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Home > Catalog > The Cambridge Introduction to American Literary Realism
The Cambridge Introduction to American Literary Realism
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Details

  • 2 b/w illus.
  • Page extent: 242 pages
  • Size: 228 x 152 mm
  • Weight: 0.51 kg

Library of Congress

  • Dewey number: 810.9/1209034
  • Dewey version: 23
  • LC Classification: PS374.R32 B37 2011
  • LC Subject headings:
    • American fiction--19th century--History and criticism
    • American fiction--20th century--History and criticism
    • Literature and society--United States--History--19th century
    • Literature and society--United States--History--20th century
    • Realism in literature

Library of Congress Record

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Hardback

 (ISBN-13: 9780521897693)

Manufactured on demand: supplied direct from the printer

$90.00 (P)

Between the Civil War and the First World War, realism was the most prominent form of American fiction. Realist writers of the period include some of America's greatest, such as Henry James, Edith Wharton and Mark Twain, but also many lesser-known writers whose work still speaks to us today, for instance Charles Chesnutt, Zitkala-Ša and Sarah Orne Jewett. Emphasizing realism's historical context, this introduction traces the genre's relationship with powerful, often violent, social conflicts involving race, gender, class and national origin. It also examines how the realist style was created; the necessarily ambiguous relationship between realism produced on the page and reality outside the book; and the different, often contradictory, forms 'realism' took in literary works by different authors. The most accessible yet sophisticated account of American literary realism currently available, this volume will be of great value to students, teachers and readers of the American novel.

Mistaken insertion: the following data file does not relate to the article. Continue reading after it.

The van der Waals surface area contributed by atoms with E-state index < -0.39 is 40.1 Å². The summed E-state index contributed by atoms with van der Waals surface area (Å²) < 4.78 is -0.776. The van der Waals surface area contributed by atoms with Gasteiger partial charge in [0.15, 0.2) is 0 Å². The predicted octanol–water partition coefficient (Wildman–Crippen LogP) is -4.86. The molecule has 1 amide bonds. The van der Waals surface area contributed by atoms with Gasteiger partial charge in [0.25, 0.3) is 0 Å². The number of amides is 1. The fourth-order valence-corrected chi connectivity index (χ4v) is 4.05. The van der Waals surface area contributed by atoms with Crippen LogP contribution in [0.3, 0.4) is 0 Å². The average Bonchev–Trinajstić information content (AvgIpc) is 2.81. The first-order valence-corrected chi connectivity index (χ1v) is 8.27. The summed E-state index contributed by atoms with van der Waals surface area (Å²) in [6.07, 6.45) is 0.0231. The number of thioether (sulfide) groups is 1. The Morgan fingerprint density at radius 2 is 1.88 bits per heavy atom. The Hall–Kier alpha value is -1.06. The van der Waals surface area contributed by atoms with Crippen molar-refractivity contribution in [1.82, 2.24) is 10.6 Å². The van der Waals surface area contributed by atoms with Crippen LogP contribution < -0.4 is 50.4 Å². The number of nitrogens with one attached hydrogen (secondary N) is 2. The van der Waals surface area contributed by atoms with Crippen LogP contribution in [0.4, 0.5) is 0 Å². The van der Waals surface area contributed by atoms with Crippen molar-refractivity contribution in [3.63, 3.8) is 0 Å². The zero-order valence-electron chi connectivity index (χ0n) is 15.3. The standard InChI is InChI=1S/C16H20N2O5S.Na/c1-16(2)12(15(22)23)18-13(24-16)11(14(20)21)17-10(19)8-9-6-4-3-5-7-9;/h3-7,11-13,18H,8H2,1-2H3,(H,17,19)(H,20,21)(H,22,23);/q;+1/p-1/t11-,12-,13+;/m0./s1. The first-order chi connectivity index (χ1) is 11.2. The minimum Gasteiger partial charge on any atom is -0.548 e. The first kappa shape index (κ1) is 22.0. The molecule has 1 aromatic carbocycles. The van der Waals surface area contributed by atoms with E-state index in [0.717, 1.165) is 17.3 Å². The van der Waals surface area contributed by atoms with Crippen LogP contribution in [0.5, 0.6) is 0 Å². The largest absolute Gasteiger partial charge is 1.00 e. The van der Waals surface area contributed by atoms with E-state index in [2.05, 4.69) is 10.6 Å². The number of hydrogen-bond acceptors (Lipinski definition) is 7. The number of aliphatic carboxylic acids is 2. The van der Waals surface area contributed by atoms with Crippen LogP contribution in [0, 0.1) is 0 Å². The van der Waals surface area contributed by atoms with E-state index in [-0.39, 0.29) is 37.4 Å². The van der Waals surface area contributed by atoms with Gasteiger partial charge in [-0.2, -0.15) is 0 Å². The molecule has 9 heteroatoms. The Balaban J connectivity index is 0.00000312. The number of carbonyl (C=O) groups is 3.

Contents

Introduction: American literary realism; 1. Literary precursors, literary contexts; 2. The 'look of agony' and everyday middle-class life: three transitional works; 3. Creating the 'odor' of the real: techniques of realism; 4. Conflicting manners: high realism and social competition; 5. 'Democracy in literature'? Literary regionalism; 6. 'The blab of the pave': realism and the city; 7. Crisis of agency: literary naturalism, the changing economy, and 'masculinity'; 8. 'Certain facts of life': realism and feminism; 9. 'The unjust spirit of caste': race and realism; 10. New Americans write realism; Conclusion: realisms after realism; Further reading; Index.

Review

"...Phillip Barrish, exemplifying what Howells might have called “that strange duplex action of the human mind,” offers us a rare scholarly treasure: a volume that is at once elementary in its sweeping presentation of the field and challenging for more experienced scholars of realism, who will find abundant food for thought in Barrish’s insightful readings of well-known texts."
--American Literary Realism

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